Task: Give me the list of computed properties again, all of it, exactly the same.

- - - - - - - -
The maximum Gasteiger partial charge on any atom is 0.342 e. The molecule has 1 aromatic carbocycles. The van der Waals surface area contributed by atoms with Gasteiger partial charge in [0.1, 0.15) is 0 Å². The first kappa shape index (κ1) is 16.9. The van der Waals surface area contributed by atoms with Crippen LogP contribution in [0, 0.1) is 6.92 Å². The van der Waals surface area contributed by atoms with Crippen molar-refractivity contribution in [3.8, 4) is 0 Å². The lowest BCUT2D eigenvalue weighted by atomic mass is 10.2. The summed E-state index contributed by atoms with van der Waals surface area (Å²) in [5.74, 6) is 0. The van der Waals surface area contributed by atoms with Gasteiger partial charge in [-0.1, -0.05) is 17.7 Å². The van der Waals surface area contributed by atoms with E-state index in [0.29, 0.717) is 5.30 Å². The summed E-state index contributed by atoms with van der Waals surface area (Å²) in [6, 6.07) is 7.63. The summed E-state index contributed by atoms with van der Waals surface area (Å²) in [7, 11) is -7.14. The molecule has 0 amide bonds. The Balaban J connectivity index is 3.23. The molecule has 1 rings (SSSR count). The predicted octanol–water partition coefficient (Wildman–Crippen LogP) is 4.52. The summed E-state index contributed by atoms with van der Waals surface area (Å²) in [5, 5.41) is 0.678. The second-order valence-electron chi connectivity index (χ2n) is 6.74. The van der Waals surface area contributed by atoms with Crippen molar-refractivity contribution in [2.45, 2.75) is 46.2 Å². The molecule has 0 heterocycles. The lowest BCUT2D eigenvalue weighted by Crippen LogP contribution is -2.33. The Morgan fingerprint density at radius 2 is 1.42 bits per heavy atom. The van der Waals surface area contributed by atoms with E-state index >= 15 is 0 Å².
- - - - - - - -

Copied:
The maximum Gasteiger partial charge on any atom is 0.342 e. The molecule has 1 aromatic carbocycles. The van der Waals surface area contributed by atoms with Gasteiger partial charge in [0.1, 0.15) is 0 Å². The first kappa shape index (κ1) is 16.9. The van der Waals surface area contributed by atoms with Crippen LogP contribution in [0, 0.1) is 6.92 Å². The van der Waals surface area contributed by atoms with Crippen molar-refractivity contribution in [3.8, 4) is 0 Å². The lowest BCUT2D eigenvalue weighted by atomic mass is 10.2. The summed E-state index contributed by atoms with van der Waals surface area (Å²) in [5.74, 6) is 0. The van der Waals surface area contributed by atoms with Gasteiger partial charge in [-0.1, -0.05) is 17.7 Å². The van der Waals surface area contributed by atoms with E-state index in [0.29, 0.717) is 5.30 Å². The summed E-state index contributed by atoms with van der Waals surface area (Å²) in [6, 6.07) is 7.63. The summed E-state index contributed by atoms with van der Waals surface area (Å²) in [7, 11) is -7.14. The molecule has 0 amide bonds. The Balaban J connectivity index is 3.23. The molecule has 1 rings (SSSR count). The predicted octanol–water partition coefficient (Wildman–Crippen LogP) is 4.52. The summed E-state index contributed by atoms with van der Waals surface area (Å²) in [5, 5.41) is 0.678. The second-order valence-electron chi connectivity index (χ2n) is 6.74. The van der Waals surface area contributed by atoms with Crippen molar-refractivity contribution in [2.45, 2.75) is 46.2 Å². The molecule has 0 heterocycles. The lowest BCUT2D eigenvalue weighted by Crippen LogP contribution is -2.33. The Morgan fingerprint density at radius 2 is 1.42 bits per heavy atom. The van der Waals surface area contributed by atoms with E-state index >= 15 is 0 Å².